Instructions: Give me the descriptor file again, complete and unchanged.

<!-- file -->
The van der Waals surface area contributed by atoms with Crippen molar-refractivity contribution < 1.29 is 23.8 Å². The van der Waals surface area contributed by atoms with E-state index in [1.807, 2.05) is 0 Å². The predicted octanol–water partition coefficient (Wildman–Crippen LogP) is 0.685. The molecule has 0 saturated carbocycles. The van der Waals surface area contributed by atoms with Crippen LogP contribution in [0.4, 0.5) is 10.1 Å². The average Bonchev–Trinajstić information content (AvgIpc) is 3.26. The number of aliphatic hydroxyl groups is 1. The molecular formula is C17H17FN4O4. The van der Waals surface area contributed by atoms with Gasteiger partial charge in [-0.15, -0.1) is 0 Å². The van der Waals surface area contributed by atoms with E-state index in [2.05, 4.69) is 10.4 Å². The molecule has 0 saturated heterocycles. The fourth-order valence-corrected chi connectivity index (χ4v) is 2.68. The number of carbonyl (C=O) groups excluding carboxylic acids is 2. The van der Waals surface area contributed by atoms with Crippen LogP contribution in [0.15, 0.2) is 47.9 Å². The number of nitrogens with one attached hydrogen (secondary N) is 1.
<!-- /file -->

The van der Waals surface area contributed by atoms with Crippen molar-refractivity contribution < 1.29 is 23.8 Å². The van der Waals surface area contributed by atoms with E-state index in [1.807, 2.05) is 0 Å². The predicted octanol–water partition coefficient (Wildman–Crippen LogP) is 0.685. The molecule has 0 saturated carbocycles. The van der Waals surface area contributed by atoms with Crippen LogP contribution in [0.4, 0.5) is 10.1 Å². The average Bonchev–Trinajstić information content (AvgIpc) is 3.26. The number of aliphatic hydroxyl groups is 1. The molecular formula is C17H17FN4O4. The van der Waals surface area contributed by atoms with Gasteiger partial charge in [-0.15, -0.1) is 0 Å². The van der Waals surface area contributed by atoms with E-state index in [2.05, 4.69) is 10.4 Å². The molecule has 0 saturated heterocycles. The fourth-order valence-corrected chi connectivity index (χ4v) is 2.68. The number of carbonyl (C=O) groups excluding carboxylic acids is 2. The van der Waals surface area contributed by atoms with Crippen LogP contribution in [0.15, 0.2) is 47.9 Å². The number of nitrogens with one attached hydrogen (secondary N) is 1.